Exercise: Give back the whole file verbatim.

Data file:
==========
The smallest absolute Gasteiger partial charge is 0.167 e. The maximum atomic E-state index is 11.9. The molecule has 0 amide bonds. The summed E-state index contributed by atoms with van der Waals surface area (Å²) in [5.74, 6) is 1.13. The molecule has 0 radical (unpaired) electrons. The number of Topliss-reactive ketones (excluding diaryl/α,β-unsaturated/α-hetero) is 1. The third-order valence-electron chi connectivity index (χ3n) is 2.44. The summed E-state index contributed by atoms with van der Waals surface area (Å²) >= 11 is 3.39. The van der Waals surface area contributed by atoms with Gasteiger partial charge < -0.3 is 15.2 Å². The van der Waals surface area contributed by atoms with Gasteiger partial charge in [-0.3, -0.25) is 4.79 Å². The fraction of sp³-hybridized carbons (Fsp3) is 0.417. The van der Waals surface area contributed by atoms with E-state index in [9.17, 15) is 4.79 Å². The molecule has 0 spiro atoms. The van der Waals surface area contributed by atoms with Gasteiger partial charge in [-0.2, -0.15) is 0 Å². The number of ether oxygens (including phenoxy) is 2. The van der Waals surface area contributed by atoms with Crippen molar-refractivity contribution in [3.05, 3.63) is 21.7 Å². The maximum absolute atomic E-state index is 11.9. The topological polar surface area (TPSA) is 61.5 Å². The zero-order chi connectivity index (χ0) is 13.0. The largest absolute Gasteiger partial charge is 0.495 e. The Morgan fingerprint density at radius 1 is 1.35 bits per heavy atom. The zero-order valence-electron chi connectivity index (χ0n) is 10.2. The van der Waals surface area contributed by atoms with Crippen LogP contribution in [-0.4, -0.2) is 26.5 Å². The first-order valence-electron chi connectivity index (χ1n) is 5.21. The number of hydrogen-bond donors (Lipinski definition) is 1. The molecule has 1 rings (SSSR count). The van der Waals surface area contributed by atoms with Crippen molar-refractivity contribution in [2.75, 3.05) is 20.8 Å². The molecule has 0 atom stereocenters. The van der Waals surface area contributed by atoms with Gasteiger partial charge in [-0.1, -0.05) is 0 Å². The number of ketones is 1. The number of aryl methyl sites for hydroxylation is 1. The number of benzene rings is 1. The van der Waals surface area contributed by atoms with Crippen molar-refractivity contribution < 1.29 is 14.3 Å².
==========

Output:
The smallest absolute Gasteiger partial charge is 0.167 e. The maximum atomic E-state index is 11.9. The molecule has 0 amide bonds. The summed E-state index contributed by atoms with van der Waals surface area (Å²) in [5.74, 6) is 1.13. The molecule has 0 radical (unpaired) electrons. The number of Topliss-reactive ketones (excluding diaryl/α,β-unsaturated/α-hetero) is 1. The third-order valence-electron chi connectivity index (χ3n) is 2.44. The summed E-state index contributed by atoms with van der Waals surface area (Å²) >= 11 is 3.39. The van der Waals surface area contributed by atoms with Gasteiger partial charge < -0.3 is 15.2 Å². The van der Waals surface area contributed by atoms with Gasteiger partial charge in [-0.3, -0.25) is 4.79 Å². The fraction of sp³-hybridized carbons (Fsp3) is 0.417. The van der Waals surface area contributed by atoms with E-state index in [9.17, 15) is 4.79 Å². The molecule has 0 spiro atoms. The van der Waals surface area contributed by atoms with Gasteiger partial charge in [-0.2, -0.15) is 0 Å². The number of ether oxygens (including phenoxy) is 2. The van der Waals surface area contributed by atoms with Crippen molar-refractivity contribution in [3.05, 3.63) is 21.7 Å². The maximum absolute atomic E-state index is 11.9. The topological polar surface area (TPSA) is 61.5 Å². The zero-order chi connectivity index (χ0) is 13.0. The largest absolute Gasteiger partial charge is 0.495 e. The Morgan fingerprint density at radius 1 is 1.35 bits per heavy atom. The zero-order valence-electron chi connectivity index (χ0n) is 10.2. The van der Waals surface area contributed by atoms with Crippen LogP contribution in [-0.4, -0.2) is 26.5 Å². The first-order valence-electron chi connectivity index (χ1n) is 5.21. The number of hydrogen-bond donors (Lipinski definition) is 1. The molecule has 1 rings (SSSR count). The van der Waals surface area contributed by atoms with Crippen molar-refractivity contribution in [2.75, 3.05) is 20.8 Å². The molecule has 0 atom stereocenters. The van der Waals surface area contributed by atoms with Gasteiger partial charge in [-0.1, -0.05) is 0 Å². The number of ketones is 1. The number of aryl methyl sites for hydroxylation is 1. The number of benzene rings is 1. The van der Waals surface area contributed by atoms with Crippen molar-refractivity contribution < 1.29 is 14.3 Å².